“My God, Jax, is that really you?”
“You never change, do you Freddie?”
“I went to your funeral!”
“Oh yeah. Heard that was a big thing. Also heard you showed up drunk.”
“What? Well, yes, but—”
“Sit down, Freddie.”
He collapses bonelessly into a chair. “I’ve been trying to finish your work, Jax. Don’t tell me that you’ve been in on it all this time—”
“Don’t be ridiculous.” She lights a cigarette in an elegant holder and sits down. “Glad to know you think so highly of me. Love of my life, ladies and gentlemen.”
“Well, then, are you the captain?”
“No!” says a man entering the salon. He has white hair, a solid square face with bright blue eyes, and a pronounced Cockney accent. “You may call me Nemo, meaning no one, for I have no name—”
“Charlie,” says Jax.
“Oh, all right.” Captain Nemo sits down across from Freddie and Jax.
[Michael Caine as Nemo! Jeez, that guy really is in everything.]
“By the way, you owe me a fiver, Charlie. He reacted just the way I said,” drawls Jax.
The captain looks at Jax, and then at Freddie. “Bloody hell,” he mutters under his breath. “Allow me to introduce myself, sir. My name is Charles Marlowe, and I’ve been a sailor most of my life.”
[Yes, THAT Marlowe, from the Conrad novels.]
“And how did you get this ship, Captain? My Auntie Em doesn’t have anything to do with it, does she?”
“I haven’t the fortune of her acquaintance, although she was friendly with one of my predecessors. No, sir, you see, several years ago I had the misfortune to make a rather trying voyage up the Congo river. The experience truly shook me, sir, body and soul, and after I returned to Europe I realized that I must become an enemy of a system so depraved. Well, one thing led to another, and eventually I attracted the interest of a rather powerful patron, who needed an experience seaman for his new submarine. And so I took command of the Nautilus.”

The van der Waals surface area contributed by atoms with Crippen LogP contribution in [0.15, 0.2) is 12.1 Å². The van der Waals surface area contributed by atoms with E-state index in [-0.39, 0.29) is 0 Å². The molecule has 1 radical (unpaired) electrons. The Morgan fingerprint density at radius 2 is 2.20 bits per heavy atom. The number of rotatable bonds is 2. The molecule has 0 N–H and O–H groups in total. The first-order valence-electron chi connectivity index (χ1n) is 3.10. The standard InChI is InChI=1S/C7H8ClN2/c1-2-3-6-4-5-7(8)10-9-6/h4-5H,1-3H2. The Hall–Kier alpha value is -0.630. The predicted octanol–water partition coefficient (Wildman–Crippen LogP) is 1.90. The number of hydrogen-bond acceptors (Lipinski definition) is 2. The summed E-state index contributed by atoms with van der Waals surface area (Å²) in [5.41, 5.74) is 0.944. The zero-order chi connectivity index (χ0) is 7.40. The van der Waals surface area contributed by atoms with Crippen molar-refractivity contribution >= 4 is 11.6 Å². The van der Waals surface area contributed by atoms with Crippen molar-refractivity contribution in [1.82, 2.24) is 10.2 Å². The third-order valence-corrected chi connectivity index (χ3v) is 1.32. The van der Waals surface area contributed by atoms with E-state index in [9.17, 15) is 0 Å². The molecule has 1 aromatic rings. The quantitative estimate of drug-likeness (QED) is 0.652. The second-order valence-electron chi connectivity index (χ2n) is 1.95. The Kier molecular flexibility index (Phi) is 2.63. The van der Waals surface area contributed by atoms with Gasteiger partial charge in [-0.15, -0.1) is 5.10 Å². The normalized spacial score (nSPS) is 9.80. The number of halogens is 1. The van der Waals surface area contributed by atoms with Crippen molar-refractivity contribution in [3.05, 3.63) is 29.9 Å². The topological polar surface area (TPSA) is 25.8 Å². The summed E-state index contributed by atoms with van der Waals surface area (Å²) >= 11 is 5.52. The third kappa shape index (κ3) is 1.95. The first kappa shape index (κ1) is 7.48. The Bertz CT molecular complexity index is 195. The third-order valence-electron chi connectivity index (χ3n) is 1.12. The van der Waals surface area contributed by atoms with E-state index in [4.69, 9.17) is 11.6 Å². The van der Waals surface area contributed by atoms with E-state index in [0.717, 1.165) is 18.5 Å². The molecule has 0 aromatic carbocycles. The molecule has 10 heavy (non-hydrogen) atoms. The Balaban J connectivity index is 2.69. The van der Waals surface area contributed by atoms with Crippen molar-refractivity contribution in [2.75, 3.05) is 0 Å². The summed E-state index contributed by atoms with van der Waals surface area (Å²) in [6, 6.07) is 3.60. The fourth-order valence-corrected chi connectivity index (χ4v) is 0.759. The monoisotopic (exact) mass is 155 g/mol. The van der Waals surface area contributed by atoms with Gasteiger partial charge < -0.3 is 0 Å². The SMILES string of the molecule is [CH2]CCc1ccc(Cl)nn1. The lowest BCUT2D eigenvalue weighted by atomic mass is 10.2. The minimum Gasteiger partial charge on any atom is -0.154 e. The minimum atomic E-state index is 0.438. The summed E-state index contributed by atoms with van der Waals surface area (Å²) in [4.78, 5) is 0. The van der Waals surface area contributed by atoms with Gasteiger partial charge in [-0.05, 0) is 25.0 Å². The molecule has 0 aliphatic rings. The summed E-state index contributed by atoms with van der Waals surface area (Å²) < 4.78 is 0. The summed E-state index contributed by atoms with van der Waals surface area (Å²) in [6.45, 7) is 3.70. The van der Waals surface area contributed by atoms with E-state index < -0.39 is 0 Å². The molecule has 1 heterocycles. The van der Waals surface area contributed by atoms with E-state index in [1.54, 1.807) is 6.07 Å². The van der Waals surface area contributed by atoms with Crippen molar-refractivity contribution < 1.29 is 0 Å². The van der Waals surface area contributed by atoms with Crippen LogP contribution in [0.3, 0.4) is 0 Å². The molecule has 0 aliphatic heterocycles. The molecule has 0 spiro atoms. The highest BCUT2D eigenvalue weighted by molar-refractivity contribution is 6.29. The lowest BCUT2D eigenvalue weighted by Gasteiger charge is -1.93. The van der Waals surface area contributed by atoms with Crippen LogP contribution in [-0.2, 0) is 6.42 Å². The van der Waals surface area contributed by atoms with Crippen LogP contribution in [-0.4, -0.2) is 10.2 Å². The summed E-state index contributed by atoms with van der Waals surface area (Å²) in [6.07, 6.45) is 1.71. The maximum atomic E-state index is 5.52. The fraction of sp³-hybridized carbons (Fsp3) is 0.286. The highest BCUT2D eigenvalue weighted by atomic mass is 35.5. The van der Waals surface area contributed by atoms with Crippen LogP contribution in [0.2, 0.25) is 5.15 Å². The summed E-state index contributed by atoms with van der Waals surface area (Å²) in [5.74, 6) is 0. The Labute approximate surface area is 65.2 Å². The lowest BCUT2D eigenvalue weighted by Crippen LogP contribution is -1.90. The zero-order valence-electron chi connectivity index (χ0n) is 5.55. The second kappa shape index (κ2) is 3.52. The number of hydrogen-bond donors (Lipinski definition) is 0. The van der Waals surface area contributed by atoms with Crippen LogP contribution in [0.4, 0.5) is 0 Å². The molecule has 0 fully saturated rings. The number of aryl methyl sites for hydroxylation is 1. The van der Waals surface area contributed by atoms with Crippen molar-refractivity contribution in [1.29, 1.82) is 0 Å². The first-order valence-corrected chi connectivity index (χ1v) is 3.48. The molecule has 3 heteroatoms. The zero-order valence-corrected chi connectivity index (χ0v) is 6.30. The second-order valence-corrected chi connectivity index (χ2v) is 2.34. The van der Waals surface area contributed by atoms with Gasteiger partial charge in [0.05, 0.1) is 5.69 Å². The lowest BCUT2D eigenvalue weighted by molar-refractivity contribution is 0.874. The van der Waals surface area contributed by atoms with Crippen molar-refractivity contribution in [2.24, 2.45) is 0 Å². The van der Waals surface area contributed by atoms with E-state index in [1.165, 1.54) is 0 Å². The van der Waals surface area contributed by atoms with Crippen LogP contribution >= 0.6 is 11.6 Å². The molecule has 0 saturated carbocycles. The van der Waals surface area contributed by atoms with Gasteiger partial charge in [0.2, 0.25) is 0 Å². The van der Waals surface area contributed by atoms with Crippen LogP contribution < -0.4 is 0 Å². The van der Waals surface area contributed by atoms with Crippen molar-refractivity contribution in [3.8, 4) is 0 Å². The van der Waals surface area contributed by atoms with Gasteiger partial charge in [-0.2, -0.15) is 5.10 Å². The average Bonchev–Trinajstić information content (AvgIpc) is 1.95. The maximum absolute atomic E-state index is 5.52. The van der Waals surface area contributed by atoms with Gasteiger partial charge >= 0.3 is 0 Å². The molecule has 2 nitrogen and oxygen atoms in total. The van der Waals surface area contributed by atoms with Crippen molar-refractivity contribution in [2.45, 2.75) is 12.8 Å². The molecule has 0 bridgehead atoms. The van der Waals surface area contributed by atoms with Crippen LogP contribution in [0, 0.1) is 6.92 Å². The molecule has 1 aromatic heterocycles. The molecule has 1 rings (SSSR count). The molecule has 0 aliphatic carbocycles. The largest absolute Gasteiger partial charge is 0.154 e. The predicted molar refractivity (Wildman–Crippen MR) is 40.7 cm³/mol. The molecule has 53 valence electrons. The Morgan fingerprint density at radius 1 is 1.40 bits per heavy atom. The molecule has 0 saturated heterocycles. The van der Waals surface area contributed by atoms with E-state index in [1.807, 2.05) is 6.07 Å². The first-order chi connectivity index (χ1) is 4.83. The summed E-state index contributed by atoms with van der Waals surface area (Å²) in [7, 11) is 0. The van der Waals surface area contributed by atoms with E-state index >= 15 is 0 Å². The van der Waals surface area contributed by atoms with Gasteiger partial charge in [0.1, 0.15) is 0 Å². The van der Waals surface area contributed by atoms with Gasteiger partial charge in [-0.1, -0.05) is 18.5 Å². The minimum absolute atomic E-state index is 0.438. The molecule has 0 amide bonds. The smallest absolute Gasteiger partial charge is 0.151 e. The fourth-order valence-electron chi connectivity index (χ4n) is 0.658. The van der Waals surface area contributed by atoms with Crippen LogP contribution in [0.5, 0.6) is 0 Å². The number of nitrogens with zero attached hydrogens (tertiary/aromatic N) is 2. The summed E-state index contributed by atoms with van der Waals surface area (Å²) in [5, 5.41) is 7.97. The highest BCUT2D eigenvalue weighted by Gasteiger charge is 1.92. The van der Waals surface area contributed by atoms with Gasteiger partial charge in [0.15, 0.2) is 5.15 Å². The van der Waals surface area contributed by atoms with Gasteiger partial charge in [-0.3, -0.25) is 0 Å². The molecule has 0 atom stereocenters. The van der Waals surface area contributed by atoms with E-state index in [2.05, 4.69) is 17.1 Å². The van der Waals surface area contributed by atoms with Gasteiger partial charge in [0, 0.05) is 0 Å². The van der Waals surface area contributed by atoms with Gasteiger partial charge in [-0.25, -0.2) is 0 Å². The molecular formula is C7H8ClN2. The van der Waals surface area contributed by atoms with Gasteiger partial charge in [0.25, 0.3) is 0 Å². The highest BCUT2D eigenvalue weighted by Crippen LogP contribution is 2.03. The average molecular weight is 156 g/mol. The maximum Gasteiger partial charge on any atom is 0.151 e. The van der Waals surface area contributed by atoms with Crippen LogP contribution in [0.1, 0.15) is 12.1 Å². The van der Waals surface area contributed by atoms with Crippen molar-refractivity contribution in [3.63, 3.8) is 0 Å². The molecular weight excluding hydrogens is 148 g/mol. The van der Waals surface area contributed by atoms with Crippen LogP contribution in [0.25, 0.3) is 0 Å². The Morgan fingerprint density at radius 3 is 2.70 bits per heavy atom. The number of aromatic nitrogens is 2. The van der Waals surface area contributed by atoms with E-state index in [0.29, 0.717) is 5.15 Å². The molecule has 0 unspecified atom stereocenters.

“And quite the vessel she is. But what is your connection with these Cultists?”
“Ah, sir, there you get into some muddled waters. My patron is also their benefactor; he’s especially friendly with Sir Aubrey. We’ve been making cruises on their behalf for a few years now. In return, Sir Aubrey has promised a fleet of vessels such as this. With those, sir,” and a manic gleam comes into his eyes, “we could drive the imperialist nations from the sea. But as attractive as that proposition might be, I find myself somewhat opposed to his ends now.”
“Because of the end of the world.”
“Something like that, sir.”
“And how did Miss Elias come here?”
“That was Muriel—Dr. Mwimbe’s idea, not mine. After my men lifted Miss Elias from her hospital, she had us nab another woman who resembled Jackson. With the help of a little magic, we soon had a body that would pass an autopsy; after all, no one looks like themselves after floating in the water for a few days. We released the body right after leaving our dockage on Long Island and then left for other missions.”
“Charlie’s been looking after me ever since,” says Jackson, lighting another cigarette.
Freddie studies her. He can tell that there’s something missing from her—some vital spark.
[In game terms, all her Pillars are shattered and her Drive no longer functions. Plus, she’s been cooped up in a submarine for a year.
I debated with myself long and hard about bringing back Jax. I didn’t want to cheapen the palpable sense of loss that pervaded the early sessions by pulling the rug out. But I always saw this as a possible outcome, so I made sure to leave some wiggle room there. In the end, I decided to go ahead, but made sure it was the cliffhanger for the penultimate session.
And then FP went and changed Freddie’s heart right before I did the big reveal. This is when games allow your story to move in unexpected ways.]
“And where are you taking me now?” says Freddie.
“To Danger Island. Sir Aubrey wants to talk to you.”
“Yes. Seems to have some respect for you. In any case, it’s safest for us all to make him happy. He has ways of sinking even a ship like the Nautilus. But I do hope you and your friends can come up with something.”
Several days pass. Freddie is bored and amuses himself by chattering at everyone. Jax is languid and monosyllabic. Every now and again Freddie catches a haunted look in her eyes, but she always looks away quickly when she catches him watching.
Mirabelle charms the entire crew and is uncannily well-behaved.
Eventually they enter an undersea cave, the Danger Island dockage for the Nautilus. Freddie is led up through caverns filled with machinery. The skeletal frameworks for several submarines like the Nautilus are held in some. Workers scurry around them. Something about them strikes him as inhuman.
Eventually he emerges into the tropical sunlight. And blinks.